Do Animals Have Wisdom?
WISDOM is the ability to use acquired knowledge to solve problems and avoid dangers. For humans, wisdom involves the use of reasoning powers. Is this also true of animals?
Cats, for example, have been known to open doors by moving a latch. Is this an evidence of their reasoning out the solution to a problem? Consider the results of some scientific experiments.
A scientist placed a cat in a cage equipped with a door that could be opened by moving a latch. He reached through the bars of the cage and pressed one of the cat’s paws against the latch, thereby opening the door. When the door opened he gave the animal a piece of fish. Despite the scientist’s repeated efforts to teach the cat to open the door in this manner, the animal never did learn how to do it.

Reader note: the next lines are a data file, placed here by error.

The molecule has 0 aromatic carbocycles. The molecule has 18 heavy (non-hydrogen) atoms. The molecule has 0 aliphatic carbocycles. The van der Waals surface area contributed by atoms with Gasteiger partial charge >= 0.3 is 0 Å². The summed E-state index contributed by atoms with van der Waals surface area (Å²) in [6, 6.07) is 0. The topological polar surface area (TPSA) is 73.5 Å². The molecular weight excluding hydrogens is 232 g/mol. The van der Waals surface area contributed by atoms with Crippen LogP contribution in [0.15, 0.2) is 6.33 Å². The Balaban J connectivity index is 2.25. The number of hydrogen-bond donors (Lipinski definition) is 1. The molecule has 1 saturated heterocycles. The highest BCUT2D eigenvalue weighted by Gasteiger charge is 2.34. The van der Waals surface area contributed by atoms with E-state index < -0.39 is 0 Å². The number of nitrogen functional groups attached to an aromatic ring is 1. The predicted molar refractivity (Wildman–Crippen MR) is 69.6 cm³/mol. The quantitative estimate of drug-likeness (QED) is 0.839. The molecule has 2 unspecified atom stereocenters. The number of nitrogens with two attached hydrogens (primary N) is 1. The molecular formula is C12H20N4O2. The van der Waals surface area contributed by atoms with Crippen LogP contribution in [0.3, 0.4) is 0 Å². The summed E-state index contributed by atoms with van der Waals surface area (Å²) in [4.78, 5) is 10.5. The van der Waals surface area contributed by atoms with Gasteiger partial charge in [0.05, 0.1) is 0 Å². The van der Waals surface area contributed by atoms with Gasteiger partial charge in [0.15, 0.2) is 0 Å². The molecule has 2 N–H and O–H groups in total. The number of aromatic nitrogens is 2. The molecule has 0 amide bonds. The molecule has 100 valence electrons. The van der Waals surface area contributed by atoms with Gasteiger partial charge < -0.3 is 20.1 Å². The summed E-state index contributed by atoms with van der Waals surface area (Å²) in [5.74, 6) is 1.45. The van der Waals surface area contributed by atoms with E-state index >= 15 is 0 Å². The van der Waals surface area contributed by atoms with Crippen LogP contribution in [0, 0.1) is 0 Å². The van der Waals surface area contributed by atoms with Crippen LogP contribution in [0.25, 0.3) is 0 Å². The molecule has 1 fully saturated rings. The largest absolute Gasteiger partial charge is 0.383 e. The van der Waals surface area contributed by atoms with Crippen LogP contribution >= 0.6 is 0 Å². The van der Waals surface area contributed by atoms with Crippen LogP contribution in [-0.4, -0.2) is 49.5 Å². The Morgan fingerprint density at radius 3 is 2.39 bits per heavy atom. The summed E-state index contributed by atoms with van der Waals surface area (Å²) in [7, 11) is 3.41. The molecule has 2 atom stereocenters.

Thereafter the researcher put a number of cats into the cage. The animals tried everything to get out. They pawed, scratched and chewed all around the cage. In time, by trial and error, they succeeded in moving the latch. But when returned to the cage, the cats again resorted to the trial-and-error method. While they eventually became quite adept in escaping confinement, manifestly they had not been able to reason out the solution.
What about such animals as chimpanzees? They can be trained to sit at a table, eat with knives, spoons and forks, ride bicycles and engage in various other human activities. Does this not indicate that they have reasoning faculties as do humans? To answer this question, we might examine the results of a number of experiments conducted with chimpanzees.